Thursday 19 July 2018

Daffodil Day: 'We were lost, she guided us through a very difficult time' - Widower thanks nurse who helped his dying wife

John Coyle and his daughter Alison Hardy
John Coyle and his daughter Alison Hardy
Fiona Dillon

Fiona Dillon

John Coyle's beautiful wife Sylvia passed away just a year ago after a four-year battle with bowel cancer.

She was able to stay at home during her final days, where she passed away peacefully, thanks to the night nurse service run by the Irish Cancer Society.

Dad-of-four Mr Coyle, a farmer from Athy, Co Kildare, said that his wife, who was a very glamorous woman, was just 63 when she died.

Mr Coyle said that a year on, he misses her every day.

Ms Coyle's night nurse Geraldine de Búrca met up with Mr Coyle and his daughter Alison in Dublin this week, to highlight the importance of the Irish Cancer Society's Daffodil Day.

The invaluable night nurse service is funded through the donations that are made today.

"It was Sylvia's wish to stay at home and the Irish Cancer Society's night nurse enabled her to do that," Mr Coyle said.

"As well as caring for her, night nurse Geraldine talked to Sylvia about her worries, which was a great comfort to her.

"Geraldine looked after the whole family.

"We were lost and she guided us through the very difficult time.

"She was invaluable to us and so compassionate.

"This is a vital service and we are asking people to donate on Daffodil Day so that other cancer patients can receive the same excellent care," he said.

Ms Coyle was first diagnosed in October 2012, and she fought for four-and-a-half years.

The family marked the first anniversary of her death yesterday with a visit to her grave, with flowers.

The couple had four children together, Jonathan (37), Alison (34), Jenna (30) and Shannon (26).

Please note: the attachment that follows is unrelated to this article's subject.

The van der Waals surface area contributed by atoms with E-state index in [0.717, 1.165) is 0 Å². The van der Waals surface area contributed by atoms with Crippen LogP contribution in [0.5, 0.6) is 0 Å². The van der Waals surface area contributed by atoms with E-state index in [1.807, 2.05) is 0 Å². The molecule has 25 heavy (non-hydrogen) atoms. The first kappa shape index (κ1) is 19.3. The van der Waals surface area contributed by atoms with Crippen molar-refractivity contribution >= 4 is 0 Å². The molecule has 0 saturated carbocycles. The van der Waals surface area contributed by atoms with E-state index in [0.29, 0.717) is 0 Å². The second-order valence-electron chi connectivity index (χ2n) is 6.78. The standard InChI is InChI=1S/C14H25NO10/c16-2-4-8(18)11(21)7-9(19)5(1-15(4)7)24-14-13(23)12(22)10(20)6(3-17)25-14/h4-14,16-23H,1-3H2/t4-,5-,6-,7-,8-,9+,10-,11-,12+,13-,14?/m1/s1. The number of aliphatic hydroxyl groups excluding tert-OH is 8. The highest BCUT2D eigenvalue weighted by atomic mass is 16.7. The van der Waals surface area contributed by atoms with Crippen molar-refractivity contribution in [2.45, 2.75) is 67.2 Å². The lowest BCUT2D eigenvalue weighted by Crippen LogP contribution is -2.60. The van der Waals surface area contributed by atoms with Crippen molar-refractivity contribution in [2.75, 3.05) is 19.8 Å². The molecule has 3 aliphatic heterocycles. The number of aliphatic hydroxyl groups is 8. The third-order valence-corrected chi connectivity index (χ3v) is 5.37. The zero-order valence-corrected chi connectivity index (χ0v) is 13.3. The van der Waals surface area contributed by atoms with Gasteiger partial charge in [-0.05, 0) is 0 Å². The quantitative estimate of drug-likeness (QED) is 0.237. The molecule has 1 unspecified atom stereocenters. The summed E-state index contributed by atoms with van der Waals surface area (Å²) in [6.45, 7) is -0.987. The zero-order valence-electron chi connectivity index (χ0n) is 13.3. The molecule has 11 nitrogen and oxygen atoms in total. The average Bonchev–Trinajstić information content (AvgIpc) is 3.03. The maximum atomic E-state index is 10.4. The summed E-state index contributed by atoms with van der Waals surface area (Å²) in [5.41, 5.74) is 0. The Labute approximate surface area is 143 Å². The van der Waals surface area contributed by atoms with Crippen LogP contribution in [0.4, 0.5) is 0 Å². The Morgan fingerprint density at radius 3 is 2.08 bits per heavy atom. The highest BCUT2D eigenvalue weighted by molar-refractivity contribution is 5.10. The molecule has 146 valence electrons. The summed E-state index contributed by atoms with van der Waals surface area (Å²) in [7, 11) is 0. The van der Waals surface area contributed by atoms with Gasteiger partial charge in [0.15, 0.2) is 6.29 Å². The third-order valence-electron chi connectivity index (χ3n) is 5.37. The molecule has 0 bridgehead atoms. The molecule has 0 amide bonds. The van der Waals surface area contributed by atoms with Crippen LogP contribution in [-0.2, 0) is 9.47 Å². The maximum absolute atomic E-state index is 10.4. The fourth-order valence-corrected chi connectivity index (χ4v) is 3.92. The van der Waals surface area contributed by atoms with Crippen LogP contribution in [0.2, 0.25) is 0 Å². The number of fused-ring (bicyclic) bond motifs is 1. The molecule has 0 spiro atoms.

Coincidentally, Shannon is now nursing in Tallaght, where her mum underwent many of her treatments.

"There were four operations, four lots of chemotherapy," Mr Coyle said.

He paid tribute to the work of the Irish Cancer Society and night nurses who offer so much assistance to people like his wife.

Donations

Every hour a person dies from cancer in Ireland.

More than 7,000 nights of nursing care were made possible by donations from the public and companies last year.

Ms de Búrca said that she was 13 years working as a night nurse for the society.

"I work in the midland counties, Carlow, Kilkenny, Laois, Offaly and Kildare," she said.

"We are booked by the Irish Cancer Society in Dublin to go into the houses of people.

"There are 200 of us night nurses in the country.

"I suppose about 70pc of people actually want to die at home, so we facilitate that," she said.

"We start work at 11pm and we finish at 7am. People are more vulnerable at night time.

"It means we can go into the house, and if they want, people can get a few hours sleep and we will stay with their loved one."

Sometimes, the patient will wake up in the middle of the night and want to chat too, she said.

"It is a roller-coaster ride of emotions for families at a time like this."

Ms de Búrca said that many people don't know that the funds raised on Daffodil Day go to provide this service, which is completely free to families.

She added that the nurses couldn't do what they do, if people didn't come out today and give up their time to do the fundraising.

"They are fantastic," she said.

See www.cancer.ie/daffodilday or text 'Daff' to 50300 to donate €4

Irish Independent

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